Wednesday, July 02, 2008

This Is How It Works

I am tired of wringing words.

Mid-morning I caught a glimpse of the sun, and then my own pale complexion, so I decided to bring my book outside to partake in the glory of the day. Barefoot on the deck, my skin drank in the warmth and the glow, and I'd brought out some pomegranate juice in a glass bottle, naturally. I think my entire body took a gulping sigh of contentment. Which lasted all of twenty minutes.

In that time, I managed to fling a spider to his spiraling, violent death, so at least I had an accomplishment under my belt when I decided to beat a retreat back inside. Yes, the air was already shimmery hot, and everything looked blue because the sun was so bright - when you close your eyes to it and reopen them, everything takes on a blue tinge, try it - and I was already growing uncomfortable. But more than that was a growing mental disquietude.

I told myself I was taking a break, three minutes tops. I ran upstairs, carefully conscious of how my muscles worked as I bounded up; I cannot escape from my obsessions for very long. Into my room to glance at my computer, and still no response.

I am tired of wringing words.

All thoughts of mid-morning sunshine fled, and I sought for something else to do. My number one rule when facing something of this nature is No Dwelling. If my time is not important to someone else, then I refuse to waste a single moment more thinking about it. I cast about for a What Next. Filtering through my abundant projects, I found nothing that suited me, casting idea after idea aside like thumbing through the garments at Goodwill. There had to be something in there, though, and then came to mind La Follia.

I used to be a musician. I used to spend hours every day at my craft, poring over pages of notes, aching with the thrum of four strings. I wanted to be a concert violinist until I was seventeen, and I realized that I hated performing, so I left that world. At eighteen I played my last concert, and that was when I stopped. But I never stopped wanting to be a musician, wanting to feel the confidence of the notes beneath my fingers.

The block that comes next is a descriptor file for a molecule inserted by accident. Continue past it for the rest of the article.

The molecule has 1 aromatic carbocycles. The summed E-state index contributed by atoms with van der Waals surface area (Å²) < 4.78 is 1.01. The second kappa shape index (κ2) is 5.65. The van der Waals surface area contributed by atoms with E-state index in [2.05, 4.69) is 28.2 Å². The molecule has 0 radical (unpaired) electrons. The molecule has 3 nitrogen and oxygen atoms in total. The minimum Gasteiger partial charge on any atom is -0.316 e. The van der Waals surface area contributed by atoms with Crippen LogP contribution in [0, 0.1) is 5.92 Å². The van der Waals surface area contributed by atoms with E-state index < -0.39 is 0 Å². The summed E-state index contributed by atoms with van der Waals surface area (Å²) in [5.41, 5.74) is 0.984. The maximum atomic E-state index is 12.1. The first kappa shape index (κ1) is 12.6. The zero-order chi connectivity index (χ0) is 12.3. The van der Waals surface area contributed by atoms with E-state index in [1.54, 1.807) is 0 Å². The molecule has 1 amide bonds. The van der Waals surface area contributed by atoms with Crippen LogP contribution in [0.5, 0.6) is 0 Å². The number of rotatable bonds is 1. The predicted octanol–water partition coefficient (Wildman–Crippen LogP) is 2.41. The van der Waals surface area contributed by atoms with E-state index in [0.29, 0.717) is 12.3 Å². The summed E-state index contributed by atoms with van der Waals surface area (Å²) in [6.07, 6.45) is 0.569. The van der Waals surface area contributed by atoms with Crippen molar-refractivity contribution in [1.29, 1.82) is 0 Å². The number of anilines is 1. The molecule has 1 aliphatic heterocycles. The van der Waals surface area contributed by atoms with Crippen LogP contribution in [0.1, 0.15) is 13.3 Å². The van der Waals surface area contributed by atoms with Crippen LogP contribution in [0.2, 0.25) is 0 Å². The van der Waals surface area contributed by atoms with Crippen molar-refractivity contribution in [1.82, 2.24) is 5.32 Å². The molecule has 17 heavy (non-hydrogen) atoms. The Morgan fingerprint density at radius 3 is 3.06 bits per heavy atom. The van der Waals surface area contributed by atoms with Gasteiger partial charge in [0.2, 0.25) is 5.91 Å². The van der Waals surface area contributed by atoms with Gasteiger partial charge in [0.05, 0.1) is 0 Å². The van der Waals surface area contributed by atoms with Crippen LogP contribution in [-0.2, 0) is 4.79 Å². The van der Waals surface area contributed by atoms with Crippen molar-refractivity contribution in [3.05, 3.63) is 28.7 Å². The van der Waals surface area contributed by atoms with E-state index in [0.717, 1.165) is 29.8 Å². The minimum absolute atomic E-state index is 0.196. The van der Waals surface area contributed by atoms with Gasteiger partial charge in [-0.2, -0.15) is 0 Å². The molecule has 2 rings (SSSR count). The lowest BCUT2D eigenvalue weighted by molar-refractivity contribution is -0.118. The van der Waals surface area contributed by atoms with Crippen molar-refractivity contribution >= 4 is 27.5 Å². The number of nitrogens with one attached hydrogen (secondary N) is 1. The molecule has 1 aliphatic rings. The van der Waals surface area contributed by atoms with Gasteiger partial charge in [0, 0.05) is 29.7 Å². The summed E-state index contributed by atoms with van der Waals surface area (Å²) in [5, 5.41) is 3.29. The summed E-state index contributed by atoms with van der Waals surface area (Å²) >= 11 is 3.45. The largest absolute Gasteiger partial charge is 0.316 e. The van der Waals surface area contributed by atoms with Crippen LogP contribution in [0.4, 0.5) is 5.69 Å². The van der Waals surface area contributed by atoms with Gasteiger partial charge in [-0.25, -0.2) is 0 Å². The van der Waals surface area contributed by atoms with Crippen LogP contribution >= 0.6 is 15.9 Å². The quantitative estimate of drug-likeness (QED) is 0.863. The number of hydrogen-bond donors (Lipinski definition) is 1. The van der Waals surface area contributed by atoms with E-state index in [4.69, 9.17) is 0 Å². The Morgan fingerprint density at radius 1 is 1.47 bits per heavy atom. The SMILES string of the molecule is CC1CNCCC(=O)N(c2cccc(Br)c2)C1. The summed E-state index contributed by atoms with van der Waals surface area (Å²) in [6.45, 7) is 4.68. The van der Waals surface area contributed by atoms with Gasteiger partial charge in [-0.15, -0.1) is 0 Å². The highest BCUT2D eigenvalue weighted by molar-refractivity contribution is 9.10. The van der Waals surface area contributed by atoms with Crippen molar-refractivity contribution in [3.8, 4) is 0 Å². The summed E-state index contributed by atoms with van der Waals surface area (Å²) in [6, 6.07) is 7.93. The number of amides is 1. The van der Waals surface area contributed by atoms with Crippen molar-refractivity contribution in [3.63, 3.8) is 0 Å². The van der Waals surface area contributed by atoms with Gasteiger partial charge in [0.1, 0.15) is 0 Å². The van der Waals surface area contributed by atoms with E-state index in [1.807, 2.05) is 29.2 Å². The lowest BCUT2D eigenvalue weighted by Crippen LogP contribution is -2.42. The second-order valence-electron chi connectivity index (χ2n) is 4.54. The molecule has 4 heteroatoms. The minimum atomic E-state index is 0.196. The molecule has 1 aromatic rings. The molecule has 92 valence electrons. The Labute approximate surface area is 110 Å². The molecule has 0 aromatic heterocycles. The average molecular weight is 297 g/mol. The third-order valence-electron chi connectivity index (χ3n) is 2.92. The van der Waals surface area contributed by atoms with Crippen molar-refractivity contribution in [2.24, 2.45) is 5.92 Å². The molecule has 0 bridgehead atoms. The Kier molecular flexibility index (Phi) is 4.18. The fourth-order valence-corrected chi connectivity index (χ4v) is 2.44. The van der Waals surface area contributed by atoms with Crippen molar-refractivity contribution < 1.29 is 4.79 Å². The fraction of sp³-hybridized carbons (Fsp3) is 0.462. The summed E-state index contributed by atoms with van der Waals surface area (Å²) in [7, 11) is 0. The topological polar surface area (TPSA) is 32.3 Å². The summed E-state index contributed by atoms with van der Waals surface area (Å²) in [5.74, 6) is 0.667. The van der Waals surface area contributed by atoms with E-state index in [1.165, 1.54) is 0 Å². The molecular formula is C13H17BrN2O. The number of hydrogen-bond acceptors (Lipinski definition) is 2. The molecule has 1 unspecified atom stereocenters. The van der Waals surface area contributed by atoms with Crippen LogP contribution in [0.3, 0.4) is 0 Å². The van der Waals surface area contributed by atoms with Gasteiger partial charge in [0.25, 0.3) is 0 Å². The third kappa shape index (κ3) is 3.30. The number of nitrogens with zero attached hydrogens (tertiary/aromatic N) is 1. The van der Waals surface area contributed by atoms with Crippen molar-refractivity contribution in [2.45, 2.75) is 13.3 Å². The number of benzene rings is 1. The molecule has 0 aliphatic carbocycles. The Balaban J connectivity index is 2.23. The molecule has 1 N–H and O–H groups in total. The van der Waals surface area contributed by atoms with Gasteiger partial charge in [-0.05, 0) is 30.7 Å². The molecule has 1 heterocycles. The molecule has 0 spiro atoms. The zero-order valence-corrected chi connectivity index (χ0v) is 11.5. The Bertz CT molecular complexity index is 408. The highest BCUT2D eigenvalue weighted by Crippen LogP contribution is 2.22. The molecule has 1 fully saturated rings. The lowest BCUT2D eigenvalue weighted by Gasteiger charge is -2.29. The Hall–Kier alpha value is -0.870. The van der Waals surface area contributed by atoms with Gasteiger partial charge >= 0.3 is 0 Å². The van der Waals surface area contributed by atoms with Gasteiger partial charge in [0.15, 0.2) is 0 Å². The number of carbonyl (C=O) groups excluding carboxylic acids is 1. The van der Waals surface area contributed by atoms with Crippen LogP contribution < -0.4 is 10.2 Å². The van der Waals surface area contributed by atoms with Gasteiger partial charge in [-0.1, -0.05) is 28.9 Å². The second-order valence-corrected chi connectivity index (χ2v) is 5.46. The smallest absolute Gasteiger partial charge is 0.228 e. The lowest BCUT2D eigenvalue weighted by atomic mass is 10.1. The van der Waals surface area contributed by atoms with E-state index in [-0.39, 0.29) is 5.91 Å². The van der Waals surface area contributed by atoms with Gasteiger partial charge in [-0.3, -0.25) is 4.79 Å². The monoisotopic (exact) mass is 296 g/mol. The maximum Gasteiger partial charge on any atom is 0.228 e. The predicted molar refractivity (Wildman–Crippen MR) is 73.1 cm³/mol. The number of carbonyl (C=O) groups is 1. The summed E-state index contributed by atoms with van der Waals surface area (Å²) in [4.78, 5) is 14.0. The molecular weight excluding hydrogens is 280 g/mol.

The miracle of the internet is, that if you look hard enough, you can get what you want, and most times immediately. I wanted to play Corelli's La Follia again, but somewhere in my many moves, I'd lost the music.

YouTube had a performance of it, and I listened, but that wasn't enough. So I googled. And googled some more. And switched up my google searches and honed them and finally found a place to download pdf files of sheet music, and as I printed the pages out, I brought out my stand and tightened my bow and tuned my strings to the a442 that I prefer.

And then I practiced. 45 minutes poring over just two pages of the piece, going over note by note, working until my fingers had the pitches just perfect. That is the joy of the violin, there are a million degrees of a pitch you can sound with just the tiniest variation in finger placement. You strive and strive for just the correct clarity of tone, and often the same not won't be played in the exact same manner a second time, due to chord progression.

And then I was filled, caught, free, held. This is why I make the rule No Dwelling, because nothing in life is worth wasting the time that could be spent on a thousand different pursuits. Go out there and chase the things you love to do. And if you want, come find me and we'll make some music together.



Anonymous Anonymous said...


5:43 AM  
Blogger juxtaposer said...

Then the next question is, Who are you?

8:52 PM  
Anonymous Anonymous said...

lucky YOU

7:17 AM  

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